Kafka is not welcome in Erdogan’s Turkey.
And while the New York Times pressures Netflix to stream Turkish Islamist agitprop pushing the Khashoggi myth, here’s what happens to actual journalists in Turkey.
Can Dündar, the former editor-in-chief of Turkish newspaper Cumhuriyet, was convicted Wednesday on charges of terrorism in Turkey and sentenced in absentia.
The Istanbul court convicted Dündar of aiding an armed terrorist organization and espionage. It sentenced him in absentia to 27 years and six months in prison. Dündar was first sentenced to five years in 2016 on espionage charges and attempting to topple the government for publishing footage that allegedly showed Turkey’s state intelligence agency transporting weapons to Syrian rebels in 2014. This report contradicted Turkey’s denial that it was not supplying arms to rebels and, by extension, contributing to the rise of the Islamic State. Dündar was later released when the matter went to appeal. Upon his release, Dündar fled the country while another Turkish court ordered the seizure of his property and froze his Turkish bank accounts in October.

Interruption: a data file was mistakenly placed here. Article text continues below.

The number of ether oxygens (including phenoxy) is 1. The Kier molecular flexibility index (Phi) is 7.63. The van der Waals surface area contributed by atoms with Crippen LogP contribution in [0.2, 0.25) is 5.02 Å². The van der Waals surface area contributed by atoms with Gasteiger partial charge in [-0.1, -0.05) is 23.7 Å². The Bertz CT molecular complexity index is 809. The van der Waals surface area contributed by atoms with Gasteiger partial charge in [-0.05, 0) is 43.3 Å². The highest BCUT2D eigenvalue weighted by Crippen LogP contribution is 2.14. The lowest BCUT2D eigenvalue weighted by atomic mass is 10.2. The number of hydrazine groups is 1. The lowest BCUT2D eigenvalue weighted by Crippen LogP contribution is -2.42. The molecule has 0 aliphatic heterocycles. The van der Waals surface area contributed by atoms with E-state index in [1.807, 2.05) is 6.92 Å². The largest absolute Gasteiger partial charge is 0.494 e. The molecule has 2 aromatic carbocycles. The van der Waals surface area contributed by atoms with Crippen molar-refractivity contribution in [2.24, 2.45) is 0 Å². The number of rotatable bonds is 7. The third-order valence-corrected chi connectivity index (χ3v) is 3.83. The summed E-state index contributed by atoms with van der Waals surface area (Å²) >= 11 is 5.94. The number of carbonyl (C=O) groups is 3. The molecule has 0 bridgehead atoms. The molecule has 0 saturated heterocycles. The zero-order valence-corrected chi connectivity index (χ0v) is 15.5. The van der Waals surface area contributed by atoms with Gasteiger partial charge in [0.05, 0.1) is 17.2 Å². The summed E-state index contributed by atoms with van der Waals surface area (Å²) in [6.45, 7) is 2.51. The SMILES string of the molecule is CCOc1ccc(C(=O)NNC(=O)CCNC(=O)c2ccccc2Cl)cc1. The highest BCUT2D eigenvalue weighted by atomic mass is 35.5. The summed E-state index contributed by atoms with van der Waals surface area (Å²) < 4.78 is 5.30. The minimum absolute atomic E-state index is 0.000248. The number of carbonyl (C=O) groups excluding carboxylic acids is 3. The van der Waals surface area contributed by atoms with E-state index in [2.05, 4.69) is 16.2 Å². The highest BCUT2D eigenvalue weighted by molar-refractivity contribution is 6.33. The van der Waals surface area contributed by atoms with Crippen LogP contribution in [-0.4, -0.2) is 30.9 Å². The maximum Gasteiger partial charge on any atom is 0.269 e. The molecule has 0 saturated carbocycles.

Exposing Turkey’s role in Islamic terrorism gets you convicted of… terrorism.
While some in the media are bemoaning the verdict, Dündar’s story still gets a fraction of the coverage and outrage of the Khashoggi narrative pushed by… Turkey’s state intelligence agency.
The media is deeply complicit in upholding Erdogan’s Islamist butcher shop.
It covered up his radicalism from the very beginning, pitching false narratives about how Islam and democracy can coexist. As Erdogan tightened his grip, the media still went along with it, and when he staged a fake coup that was used to eliminate the last remnants of an independent judiciary and police, the media treated Turkey’s Reichstag as a real event. It failed to report on the sheer scale of the repression or to do anything about it. So all that’s left is to occasionally bemoan Erdogan’s excesses.